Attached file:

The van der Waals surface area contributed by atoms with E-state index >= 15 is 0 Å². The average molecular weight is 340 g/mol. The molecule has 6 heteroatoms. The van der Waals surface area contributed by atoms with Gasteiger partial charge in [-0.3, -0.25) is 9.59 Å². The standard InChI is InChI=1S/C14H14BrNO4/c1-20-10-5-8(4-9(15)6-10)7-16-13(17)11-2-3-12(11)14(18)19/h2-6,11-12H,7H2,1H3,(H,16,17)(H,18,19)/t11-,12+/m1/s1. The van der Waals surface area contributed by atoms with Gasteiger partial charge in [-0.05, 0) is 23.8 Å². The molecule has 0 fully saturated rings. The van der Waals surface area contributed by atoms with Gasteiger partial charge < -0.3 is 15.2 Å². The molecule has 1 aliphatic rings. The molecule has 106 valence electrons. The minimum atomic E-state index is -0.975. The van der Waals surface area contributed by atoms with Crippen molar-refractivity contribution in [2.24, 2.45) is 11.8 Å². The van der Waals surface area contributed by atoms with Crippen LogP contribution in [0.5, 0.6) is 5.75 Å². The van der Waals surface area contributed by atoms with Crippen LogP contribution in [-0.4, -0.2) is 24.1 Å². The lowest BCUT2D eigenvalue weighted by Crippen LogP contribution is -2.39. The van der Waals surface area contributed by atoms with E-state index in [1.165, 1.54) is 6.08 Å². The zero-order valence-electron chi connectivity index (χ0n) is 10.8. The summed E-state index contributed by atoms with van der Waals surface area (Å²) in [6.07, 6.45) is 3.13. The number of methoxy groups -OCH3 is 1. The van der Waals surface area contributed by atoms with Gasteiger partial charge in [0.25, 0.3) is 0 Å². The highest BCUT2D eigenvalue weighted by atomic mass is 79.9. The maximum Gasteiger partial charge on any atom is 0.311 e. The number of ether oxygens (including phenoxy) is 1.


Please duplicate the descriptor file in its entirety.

The van der Waals surface area contributed by atoms with E-state index >= 15 is 0 Å². The average molecular weight is 340 g/mol. The molecule has 6 heteroatoms. The van der Waals surface area contributed by atoms with Gasteiger partial charge in [-0.3, -0.25) is 9.59 Å². The standard InChI is InChI=1S/C14H14BrNO4/c1-20-10-5-8(4-9(15)6-10)7-16-13(17)11-2-3-12(11)14(18)19/h2-6,11-12H,7H2,1H3,(H,16,17)(H,18,19)/t11-,12+/m1/s1. The van der Waals surface area contributed by atoms with Gasteiger partial charge in [-0.05, 0) is 23.8 Å². The molecule has 0 fully saturated rings. The van der Waals surface area contributed by atoms with Gasteiger partial charge < -0.3 is 15.2 Å². The molecule has 1 aliphatic rings. The molecule has 106 valence electrons. The minimum atomic E-state index is -0.975. The van der Waals surface area contributed by atoms with Crippen molar-refractivity contribution in [2.24, 2.45) is 11.8 Å². The van der Waals surface area contributed by atoms with Crippen LogP contribution in [0.5, 0.6) is 5.75 Å². The van der Waals surface area contributed by atoms with Crippen LogP contribution in [-0.4, -0.2) is 24.1 Å². The lowest BCUT2D eigenvalue weighted by Crippen LogP contribution is -2.39. The van der Waals surface area contributed by atoms with E-state index in [1.165, 1.54) is 6.08 Å². The zero-order valence-electron chi connectivity index (χ0n) is 10.8. The summed E-state index contributed by atoms with van der Waals surface area (Å²) in [6.07, 6.45) is 3.13. The number of methoxy groups -OCH3 is 1. The van der Waals surface area contributed by atoms with Gasteiger partial charge in [0.25, 0.3) is 0 Å². The highest BCUT2D eigenvalue weighted by atomic mass is 79.9. The maximum Gasteiger partial charge on any atom is 0.311 e. The number of ether oxygens (including phenoxy) is 1.